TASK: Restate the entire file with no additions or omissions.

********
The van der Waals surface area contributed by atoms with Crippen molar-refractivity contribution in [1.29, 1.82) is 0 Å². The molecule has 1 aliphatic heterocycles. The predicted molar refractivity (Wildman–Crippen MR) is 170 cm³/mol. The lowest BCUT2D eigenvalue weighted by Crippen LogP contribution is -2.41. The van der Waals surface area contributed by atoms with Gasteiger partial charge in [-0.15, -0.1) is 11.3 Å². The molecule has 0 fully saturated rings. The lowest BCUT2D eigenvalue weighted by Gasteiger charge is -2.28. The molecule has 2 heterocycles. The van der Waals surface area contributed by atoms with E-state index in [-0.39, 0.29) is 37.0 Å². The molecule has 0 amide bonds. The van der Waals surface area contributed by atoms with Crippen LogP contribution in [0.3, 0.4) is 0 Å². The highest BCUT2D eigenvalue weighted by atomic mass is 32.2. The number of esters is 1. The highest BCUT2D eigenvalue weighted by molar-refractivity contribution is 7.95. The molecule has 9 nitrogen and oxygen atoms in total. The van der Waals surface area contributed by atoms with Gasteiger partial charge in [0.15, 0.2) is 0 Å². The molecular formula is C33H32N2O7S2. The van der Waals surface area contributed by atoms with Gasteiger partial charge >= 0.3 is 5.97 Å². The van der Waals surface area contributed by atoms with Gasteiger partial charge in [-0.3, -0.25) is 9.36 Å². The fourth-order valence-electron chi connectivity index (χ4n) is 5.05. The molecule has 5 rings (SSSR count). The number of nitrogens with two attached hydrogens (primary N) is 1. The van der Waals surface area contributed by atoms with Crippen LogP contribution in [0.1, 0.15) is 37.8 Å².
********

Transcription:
The van der Waals surface area contributed by atoms with Crippen molar-refractivity contribution in [1.29, 1.82) is 0 Å². The molecule has 1 aliphatic heterocycles. The predicted molar refractivity (Wildman–Crippen MR) is 170 cm³/mol. The lowest BCUT2D eigenvalue weighted by Crippen LogP contribution is -2.41. The van der Waals surface area contributed by atoms with Gasteiger partial charge in [-0.15, -0.1) is 11.3 Å². The molecule has 0 fully saturated rings. The lowest BCUT2D eigenvalue weighted by Gasteiger charge is -2.28. The molecule has 2 heterocycles. The van der Waals surface area contributed by atoms with E-state index in [-0.39, 0.29) is 37.0 Å². The molecule has 0 amide bonds. The van der Waals surface area contributed by atoms with Crippen LogP contribution in [0.3, 0.4) is 0 Å². The highest BCUT2D eigenvalue weighted by atomic mass is 32.2. The number of esters is 1. The highest BCUT2D eigenvalue weighted by molar-refractivity contribution is 7.95. The molecule has 9 nitrogen and oxygen atoms in total. The van der Waals surface area contributed by atoms with Gasteiger partial charge in [0.15, 0.2) is 0 Å². The molecular formula is C33H32N2O7S2. The van der Waals surface area contributed by atoms with Gasteiger partial charge >= 0.3 is 5.97 Å². The van der Waals surface area contributed by atoms with Gasteiger partial charge in [-0.3, -0.25) is 9.36 Å². The fourth-order valence-electron chi connectivity index (χ4n) is 5.05. The molecule has 5 rings (SSSR count). The number of nitrogens with two attached hydrogens (primary N) is 1. The van der Waals surface area contributed by atoms with Crippen LogP contribution in [0.1, 0.15) is 37.8 Å².